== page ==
Rookie right tackle Eric Fisher, the No. 1 overall pick in the 2013 NFL draft, was getting beat routinely Thursday night. Fisher's inability to hold his own on the line got so bad, the Chiefs pulled tight end Sean McGrath out of patterns and held him in to block side by side with Fisher.
Thus far the Chiefs have managed to survive with mediocre offensive line play thanks in large part to field-position advantages on special teams and turnovers generated by the defense, but if Kansas City is to remain competitive going forward, offensive line play must improve, especially along the right side of the line.
Second-year player Dontari Poe is well on his way to cementing himself as a top-three defensive tackle in the NFL at the nose tackle position. Poe had questions about his conditioning and taking plays off coming out of Memphis; he showed some flashes in his rookie campaign, but nothing like what he's demonstrating now.
Poe has been an absolutely dominant force up front for the Chiefs, eating up blockers, crushing the pocket from the interior and forcing runs outside where running backs are then met by Tamba Hali or Justin Houston.
Poe has 3.5 quarterback sacks on the season, but his real value is measured by what he allows his teammates to do each play, rather than the statistical productivity he brings to the table. His ability to eat up blockers and continue to be a force in the middle will be crucial for the Chiefs defense going forward.
Las Vegas bookmaker Bovada had an over/under on linebacker Justin Houston's sack total set at seven for the season. Houston crushed that number in grand fashion on Thursday night, getting 4.5 sacks, bringing his season total to 7.5 at only three games in.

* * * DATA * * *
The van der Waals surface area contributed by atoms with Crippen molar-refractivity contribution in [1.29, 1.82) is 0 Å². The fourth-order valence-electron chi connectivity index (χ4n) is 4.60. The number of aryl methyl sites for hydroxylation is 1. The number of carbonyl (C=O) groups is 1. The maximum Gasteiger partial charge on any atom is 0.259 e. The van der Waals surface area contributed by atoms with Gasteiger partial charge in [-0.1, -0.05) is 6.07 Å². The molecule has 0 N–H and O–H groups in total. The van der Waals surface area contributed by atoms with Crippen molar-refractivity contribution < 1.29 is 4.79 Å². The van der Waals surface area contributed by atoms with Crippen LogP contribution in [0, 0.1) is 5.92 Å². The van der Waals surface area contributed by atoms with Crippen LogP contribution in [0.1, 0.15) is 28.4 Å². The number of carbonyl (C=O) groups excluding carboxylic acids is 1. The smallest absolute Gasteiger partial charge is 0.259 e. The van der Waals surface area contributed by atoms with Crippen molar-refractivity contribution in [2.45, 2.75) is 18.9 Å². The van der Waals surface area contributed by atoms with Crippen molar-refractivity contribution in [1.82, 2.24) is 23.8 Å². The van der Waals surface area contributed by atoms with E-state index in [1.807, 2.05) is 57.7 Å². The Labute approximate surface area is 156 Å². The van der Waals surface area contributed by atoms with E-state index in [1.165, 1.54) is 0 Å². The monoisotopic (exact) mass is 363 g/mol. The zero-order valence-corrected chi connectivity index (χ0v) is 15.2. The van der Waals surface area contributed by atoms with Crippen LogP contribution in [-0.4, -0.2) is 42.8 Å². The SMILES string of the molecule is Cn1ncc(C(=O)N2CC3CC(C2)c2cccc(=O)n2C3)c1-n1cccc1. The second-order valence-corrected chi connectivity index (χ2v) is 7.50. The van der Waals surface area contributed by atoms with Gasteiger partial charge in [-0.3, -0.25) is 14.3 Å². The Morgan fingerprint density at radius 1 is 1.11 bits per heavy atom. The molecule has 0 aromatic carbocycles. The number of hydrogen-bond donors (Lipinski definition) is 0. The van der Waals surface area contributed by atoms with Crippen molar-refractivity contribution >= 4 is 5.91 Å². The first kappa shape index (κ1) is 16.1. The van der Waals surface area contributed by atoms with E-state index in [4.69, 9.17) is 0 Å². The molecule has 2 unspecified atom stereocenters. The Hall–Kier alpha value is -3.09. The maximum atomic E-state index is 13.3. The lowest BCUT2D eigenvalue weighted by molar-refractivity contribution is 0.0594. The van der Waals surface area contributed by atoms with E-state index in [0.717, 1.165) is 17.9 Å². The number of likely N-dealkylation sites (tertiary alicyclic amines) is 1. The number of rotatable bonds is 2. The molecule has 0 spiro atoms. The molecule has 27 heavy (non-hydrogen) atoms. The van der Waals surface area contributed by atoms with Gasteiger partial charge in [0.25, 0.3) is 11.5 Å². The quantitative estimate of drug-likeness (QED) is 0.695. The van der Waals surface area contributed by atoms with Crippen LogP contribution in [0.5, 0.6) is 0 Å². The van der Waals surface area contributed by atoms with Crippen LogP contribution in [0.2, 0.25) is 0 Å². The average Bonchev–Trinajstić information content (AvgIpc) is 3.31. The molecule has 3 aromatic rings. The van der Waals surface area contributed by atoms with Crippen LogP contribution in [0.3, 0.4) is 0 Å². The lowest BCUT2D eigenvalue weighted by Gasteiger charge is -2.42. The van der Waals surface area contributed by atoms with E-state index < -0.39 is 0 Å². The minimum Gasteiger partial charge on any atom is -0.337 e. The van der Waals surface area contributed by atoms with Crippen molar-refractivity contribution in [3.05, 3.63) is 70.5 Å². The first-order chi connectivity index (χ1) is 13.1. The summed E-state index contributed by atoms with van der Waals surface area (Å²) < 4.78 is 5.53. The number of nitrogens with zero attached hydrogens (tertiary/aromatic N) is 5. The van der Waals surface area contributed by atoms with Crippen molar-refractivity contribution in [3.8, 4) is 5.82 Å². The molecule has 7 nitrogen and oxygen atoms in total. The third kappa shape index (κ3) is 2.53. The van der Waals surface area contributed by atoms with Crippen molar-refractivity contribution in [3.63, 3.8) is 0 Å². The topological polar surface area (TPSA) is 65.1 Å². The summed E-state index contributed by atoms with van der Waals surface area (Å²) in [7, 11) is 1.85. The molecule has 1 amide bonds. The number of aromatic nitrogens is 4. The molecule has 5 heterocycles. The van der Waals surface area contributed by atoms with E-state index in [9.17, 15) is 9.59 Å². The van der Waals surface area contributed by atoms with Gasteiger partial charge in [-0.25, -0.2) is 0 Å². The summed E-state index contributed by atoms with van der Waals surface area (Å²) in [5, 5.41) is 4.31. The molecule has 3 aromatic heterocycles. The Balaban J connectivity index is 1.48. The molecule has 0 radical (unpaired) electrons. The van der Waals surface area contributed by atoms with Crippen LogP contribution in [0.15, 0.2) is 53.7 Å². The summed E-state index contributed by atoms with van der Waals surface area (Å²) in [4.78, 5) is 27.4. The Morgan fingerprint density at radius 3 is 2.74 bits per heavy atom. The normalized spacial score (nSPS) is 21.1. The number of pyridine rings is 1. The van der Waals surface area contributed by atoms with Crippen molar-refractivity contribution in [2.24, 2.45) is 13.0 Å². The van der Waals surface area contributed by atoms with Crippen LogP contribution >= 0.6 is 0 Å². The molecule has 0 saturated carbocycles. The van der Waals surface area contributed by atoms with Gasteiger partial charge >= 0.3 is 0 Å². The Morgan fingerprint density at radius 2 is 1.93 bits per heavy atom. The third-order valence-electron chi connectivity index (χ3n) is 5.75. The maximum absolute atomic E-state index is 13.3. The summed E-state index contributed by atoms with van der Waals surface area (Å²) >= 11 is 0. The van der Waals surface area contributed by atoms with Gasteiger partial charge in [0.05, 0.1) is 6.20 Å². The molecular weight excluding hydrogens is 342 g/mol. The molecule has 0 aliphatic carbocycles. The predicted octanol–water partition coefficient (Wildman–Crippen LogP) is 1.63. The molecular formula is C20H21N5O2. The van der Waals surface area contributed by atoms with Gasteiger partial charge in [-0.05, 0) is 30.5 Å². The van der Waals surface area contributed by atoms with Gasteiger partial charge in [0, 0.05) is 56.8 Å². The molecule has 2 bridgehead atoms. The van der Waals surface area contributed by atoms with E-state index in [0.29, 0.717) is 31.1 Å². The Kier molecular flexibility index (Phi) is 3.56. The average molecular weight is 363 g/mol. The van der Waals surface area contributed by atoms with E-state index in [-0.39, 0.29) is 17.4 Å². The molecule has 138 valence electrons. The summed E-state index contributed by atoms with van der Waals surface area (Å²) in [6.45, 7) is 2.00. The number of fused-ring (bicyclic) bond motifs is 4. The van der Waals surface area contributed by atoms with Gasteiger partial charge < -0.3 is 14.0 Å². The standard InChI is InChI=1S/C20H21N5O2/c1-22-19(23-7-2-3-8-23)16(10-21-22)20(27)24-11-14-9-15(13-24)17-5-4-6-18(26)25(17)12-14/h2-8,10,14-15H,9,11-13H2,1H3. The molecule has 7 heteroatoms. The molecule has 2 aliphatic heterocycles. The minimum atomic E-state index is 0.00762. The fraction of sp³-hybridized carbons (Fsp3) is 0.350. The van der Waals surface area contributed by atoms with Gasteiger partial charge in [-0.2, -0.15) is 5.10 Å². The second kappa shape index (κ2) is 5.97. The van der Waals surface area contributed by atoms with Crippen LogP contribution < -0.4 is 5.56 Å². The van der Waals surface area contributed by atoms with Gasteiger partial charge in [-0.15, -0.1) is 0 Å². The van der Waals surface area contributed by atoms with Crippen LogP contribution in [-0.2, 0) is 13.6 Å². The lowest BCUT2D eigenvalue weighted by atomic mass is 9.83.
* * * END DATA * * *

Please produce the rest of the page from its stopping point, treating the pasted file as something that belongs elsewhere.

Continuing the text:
Tamba Hali also picked up a sack from the other side, his first of the season.
Middle linebacker Derrick Johnson deflected a first-quarter pass from Michael Vick, right into the waiting hands of teammate Eric Berry, who took it 38 yards for a touchdown. The touchdown gave the Chiefs a 10-0 lead less than four minutes into the game and really set the tone for the game early.
Chiefs linebackers have been all over the field early this season, and paired with the defensive line have been the obvious strength of this team. Production like this can't be expected every night, but it can't be discounted with a unit this talented either.
The Kansas City Chiefs secondary played its most complete game of the year on Thursday night. While the front seven harassed and harangued Eagles quarterback Michael Vick, the secondary pressed well and stuck with its assignments for the most part.
The Chiefs gave up only two big plays through he air, one for a touchdown, and held Michael Vick to a paltry 43.3 percent completion percentage. Vick, who had been above 60 percent passing in his previous two outings, with zero interceptions, looked absolutely lost most of the night, and ended his interception-less streak with two picks.
There are still some concerns with this unit, especially in man coverage where both big plays were given up, but overall is was a much-improved outing for a unit that had been eyed as the weaker half of the defense through the first two games.